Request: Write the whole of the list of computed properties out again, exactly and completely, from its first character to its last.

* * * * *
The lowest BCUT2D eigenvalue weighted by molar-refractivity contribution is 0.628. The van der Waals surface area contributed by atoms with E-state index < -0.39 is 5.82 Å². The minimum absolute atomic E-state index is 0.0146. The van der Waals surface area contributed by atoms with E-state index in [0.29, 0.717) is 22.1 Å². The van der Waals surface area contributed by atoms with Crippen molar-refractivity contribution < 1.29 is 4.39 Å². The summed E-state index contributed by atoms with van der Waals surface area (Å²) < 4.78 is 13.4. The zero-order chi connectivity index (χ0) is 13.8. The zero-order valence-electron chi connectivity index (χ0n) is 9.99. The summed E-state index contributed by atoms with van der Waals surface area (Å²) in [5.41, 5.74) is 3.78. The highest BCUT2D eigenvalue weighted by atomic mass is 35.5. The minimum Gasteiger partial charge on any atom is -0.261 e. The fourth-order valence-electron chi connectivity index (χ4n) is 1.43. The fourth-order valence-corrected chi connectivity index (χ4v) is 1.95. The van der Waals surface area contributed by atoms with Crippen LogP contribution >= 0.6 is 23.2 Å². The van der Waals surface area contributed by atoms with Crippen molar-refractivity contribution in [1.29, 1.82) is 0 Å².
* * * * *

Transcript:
The lowest BCUT2D eigenvalue weighted by molar-refractivity contribution is 0.628. The van der Waals surface area contributed by atoms with E-state index < -0.39 is 5.82 Å². The minimum absolute atomic E-state index is 0.0146. The van der Waals surface area contributed by atoms with E-state index in [0.29, 0.717) is 22.1 Å². The van der Waals surface area contributed by atoms with Crippen molar-refractivity contribution < 1.29 is 4.39 Å². The summed E-state index contributed by atoms with van der Waals surface area (Å²) < 4.78 is 13.4. The zero-order chi connectivity index (χ0) is 13.8. The zero-order valence-electron chi connectivity index (χ0n) is 9.99. The summed E-state index contributed by atoms with van der Waals surface area (Å²) in [5.41, 5.74) is 3.78. The highest BCUT2D eigenvalue weighted by atomic mass is 35.5. The minimum Gasteiger partial charge on any atom is -0.261 e. The fourth-order valence-electron chi connectivity index (χ4n) is 1.43. The fourth-order valence-corrected chi connectivity index (χ4v) is 1.95. The van der Waals surface area contributed by atoms with Crippen LogP contribution >= 0.6 is 23.2 Å². The van der Waals surface area contributed by atoms with Crippen molar-refractivity contribution in [1.29, 1.82) is 0 Å².